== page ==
Amar Breckenridge, Senior Associate at Frontier, spoke today at a policy round table convened by the Kadirgamar Institute, Sri Lanka’s leading foreign policy institute. Amar spoke on the implications of Brexit for South Asia, and Sri Lanka in particular.
Citing the results of Frontier’s trade modelling, Amar emphasised that the priority attached by the UK to retaining a deep level of integration and friction-free trade with the EU was likely to constrain the extent to which it pursued free trade agreements with other partners. In South Asia, India was a possible candidate whose trade agreements with the UK could be constrained going forward. For smaller countries like Sri Lanka, one of the key issues was the way in which the UK would implement unilateral tariff preferences for developing countries. It was likely that, in the medium term, Sri Lanka would have to rely less on preferences. This was partly because its own development would affect its eligibility for preferences, and partly because further liberalisation by the UK could erode the preference margin. Amar suggested that Sri Lanka should therefore rely more on domestic reform measures to reduce trade costs and boost competitiveness.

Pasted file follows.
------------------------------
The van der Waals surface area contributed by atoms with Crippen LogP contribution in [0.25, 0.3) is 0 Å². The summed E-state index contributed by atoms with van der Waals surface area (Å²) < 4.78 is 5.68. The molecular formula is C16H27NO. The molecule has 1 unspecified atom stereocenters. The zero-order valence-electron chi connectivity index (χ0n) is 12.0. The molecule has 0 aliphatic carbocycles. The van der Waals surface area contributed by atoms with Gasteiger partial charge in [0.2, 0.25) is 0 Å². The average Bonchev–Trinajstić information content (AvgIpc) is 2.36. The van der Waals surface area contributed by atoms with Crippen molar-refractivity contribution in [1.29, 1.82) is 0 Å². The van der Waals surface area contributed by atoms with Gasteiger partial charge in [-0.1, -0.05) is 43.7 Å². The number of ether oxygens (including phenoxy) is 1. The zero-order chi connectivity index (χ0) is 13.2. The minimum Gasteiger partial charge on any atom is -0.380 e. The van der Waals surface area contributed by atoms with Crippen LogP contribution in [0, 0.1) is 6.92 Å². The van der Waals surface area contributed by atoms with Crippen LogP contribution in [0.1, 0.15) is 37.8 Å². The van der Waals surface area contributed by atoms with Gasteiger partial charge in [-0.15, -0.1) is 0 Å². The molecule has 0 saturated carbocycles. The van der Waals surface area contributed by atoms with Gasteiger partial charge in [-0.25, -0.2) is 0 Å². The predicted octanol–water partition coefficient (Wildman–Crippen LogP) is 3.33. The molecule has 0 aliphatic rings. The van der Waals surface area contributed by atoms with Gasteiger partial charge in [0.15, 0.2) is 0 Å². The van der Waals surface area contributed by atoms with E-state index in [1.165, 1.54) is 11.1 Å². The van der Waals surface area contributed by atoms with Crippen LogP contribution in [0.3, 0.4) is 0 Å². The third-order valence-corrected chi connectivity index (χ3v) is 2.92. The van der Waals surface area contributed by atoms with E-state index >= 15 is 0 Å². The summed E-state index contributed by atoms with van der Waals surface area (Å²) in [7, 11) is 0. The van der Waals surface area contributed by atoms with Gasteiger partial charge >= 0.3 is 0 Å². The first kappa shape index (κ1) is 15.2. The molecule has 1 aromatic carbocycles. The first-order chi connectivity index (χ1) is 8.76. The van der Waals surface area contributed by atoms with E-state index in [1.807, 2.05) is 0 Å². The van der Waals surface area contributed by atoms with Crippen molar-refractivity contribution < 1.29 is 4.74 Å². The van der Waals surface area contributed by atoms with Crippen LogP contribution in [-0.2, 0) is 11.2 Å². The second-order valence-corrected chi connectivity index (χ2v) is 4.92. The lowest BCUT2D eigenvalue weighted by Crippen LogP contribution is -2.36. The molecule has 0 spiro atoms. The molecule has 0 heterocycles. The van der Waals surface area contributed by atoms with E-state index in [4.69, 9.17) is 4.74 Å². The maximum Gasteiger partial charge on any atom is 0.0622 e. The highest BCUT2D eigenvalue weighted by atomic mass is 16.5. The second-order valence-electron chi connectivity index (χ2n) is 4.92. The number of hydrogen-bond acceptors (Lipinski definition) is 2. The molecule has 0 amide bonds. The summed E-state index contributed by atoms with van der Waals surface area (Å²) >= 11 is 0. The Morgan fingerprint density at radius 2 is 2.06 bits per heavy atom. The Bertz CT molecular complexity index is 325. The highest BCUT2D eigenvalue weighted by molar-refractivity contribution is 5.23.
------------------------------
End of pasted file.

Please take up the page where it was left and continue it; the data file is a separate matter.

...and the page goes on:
Amar also observed that Brexit was taking place at a time of heightened fragility in the rules-based multilateral trading system. Countries like Sri Lanka had the opportunity to argue the case for the multilateral trading system. This would require a reorientation of trade diplomacy away from exemptions from trade rules via special and differential treatment, and in favour of using trade rules to anchor domestic reforms.
Frontier regularly advises on international trade.
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